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Deregulation to Financial Crisis
Transcript of Deregulation to Financial Crisis
Required banks to give loans to people living in “bad loan” areas
Promoted the use of two governmental enterprises to acquire loans,
The Federal National Mortgage Association (Fannie Mae)
The Federal Home Loan Mortgage Corporation (Freddie Mac)
Government enforced strict requirements
700+ credit score, 20% down payment on the loan, five years on a job, two months of payments in the bank, and no bankruptcy in the last eight years
Kept the rate of foreclosure below four-tenths of a percent 1980's President Carter reinforced CRA in 1980 by signing The Deregulation and Monetary Control Act
Allowed banks to charge any loan interest rate they chose
President Ronald Reagan signed The Alternative Mortgage Transactions Parity Act which created 3 new forms of mortgages:
adjustable-rate mortgage, which allows the interest rate on a loan to fluctuate after a number of years,
the balloon payment mortgage, which has a larger payment remaining when the loan reaches maturity
the interest-only mortgage, requires that borrowers pay interest on the principle balance only during the first years of the loan 1990's In 1993, President Clinton made it even easier for under-qualified loan candidates to get mortgages by modifying the CRA
Plus, Incentives for banks to give out subprime loans
Rewarding banks with points for each loan
Rising interest rates and property values made payments high
Under-qualified borrowers defaulted on their mortgages Deregulation's Connection to the Late-2000s Financial Crisis Collin Stubblefield &
Elaine Vasquez "Great Recession" Mortgage lenders joined banks
Both entities began to sell the loans to investment banks
Investment banks bundled loans into “collateralized debt obligations”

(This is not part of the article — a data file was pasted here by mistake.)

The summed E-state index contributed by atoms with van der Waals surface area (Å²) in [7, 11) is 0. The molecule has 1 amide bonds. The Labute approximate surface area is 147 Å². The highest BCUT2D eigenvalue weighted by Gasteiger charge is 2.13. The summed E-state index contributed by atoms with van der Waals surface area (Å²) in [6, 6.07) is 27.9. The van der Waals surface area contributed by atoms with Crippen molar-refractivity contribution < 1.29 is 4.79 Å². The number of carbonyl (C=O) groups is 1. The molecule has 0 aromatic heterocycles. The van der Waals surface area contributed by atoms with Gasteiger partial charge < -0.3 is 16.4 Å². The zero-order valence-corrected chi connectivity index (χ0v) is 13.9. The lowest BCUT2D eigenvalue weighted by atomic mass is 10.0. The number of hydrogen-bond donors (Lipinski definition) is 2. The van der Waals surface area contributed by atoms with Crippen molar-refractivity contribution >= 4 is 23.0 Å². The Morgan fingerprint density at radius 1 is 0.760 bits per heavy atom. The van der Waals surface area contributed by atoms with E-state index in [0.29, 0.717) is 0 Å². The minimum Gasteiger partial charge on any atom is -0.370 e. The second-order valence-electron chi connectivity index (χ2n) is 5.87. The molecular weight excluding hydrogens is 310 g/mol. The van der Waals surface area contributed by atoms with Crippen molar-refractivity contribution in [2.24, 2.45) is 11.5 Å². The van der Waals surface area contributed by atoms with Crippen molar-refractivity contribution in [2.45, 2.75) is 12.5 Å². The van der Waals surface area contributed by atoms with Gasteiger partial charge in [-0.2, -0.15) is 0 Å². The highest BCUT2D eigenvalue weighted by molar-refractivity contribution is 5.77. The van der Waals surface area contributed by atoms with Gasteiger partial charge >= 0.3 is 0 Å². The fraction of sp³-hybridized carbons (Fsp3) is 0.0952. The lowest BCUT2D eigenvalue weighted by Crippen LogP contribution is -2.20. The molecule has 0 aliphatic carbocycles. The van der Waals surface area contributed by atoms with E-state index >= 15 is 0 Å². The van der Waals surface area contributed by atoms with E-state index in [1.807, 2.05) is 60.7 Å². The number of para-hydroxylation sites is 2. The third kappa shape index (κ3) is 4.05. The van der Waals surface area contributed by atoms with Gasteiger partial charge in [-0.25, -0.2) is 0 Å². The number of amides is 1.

Sold them to Wall Street
Wall street failed to realize people were given loans with minimal credit checks and minimal down payments
Housing bubble burst, securities tied to the housing market plummeted
Huge amounts of failed investments on Wall Street
Prevention is Key Causes for collapse began in the 1977 Community Reinvestment Act, an act that was modified and supplemented through the 80’s and 90’s
Proper regulation of the subprime mortgages that razed the country could have prevented the market crash all together
Stricter adherence to the standards for getting a loan could also have prevented the crash Failure to Intervene to Pop the Housing Bubble Along with an influx of capital, Federal Reserve policy kept interest rates very low
Economists Dean Baker and Mark Weisbrot of the Center for Economic and Policy Research insisted for Federal Reserve Chair Alan Greenspan to identifying the bubble -- and adjusting public perception of the future of the housing market
Could have prevented or at least contained the bubble
He declined, and even denied the existence of a bubble No Controls Over Predatory Lenders Financial deregulation + the housing bubble created circumstances in which aggressive lenders were nearly certain to abuse vulnerable borrowers
The terms of your loan don't matter, they effectively purred to borrowers
Effective regulation of lending practices could have prevented the abusive loans, but none was to be found. Ratio of Financial Services Wages to Private Sector Wages 1910-2006 Thank You!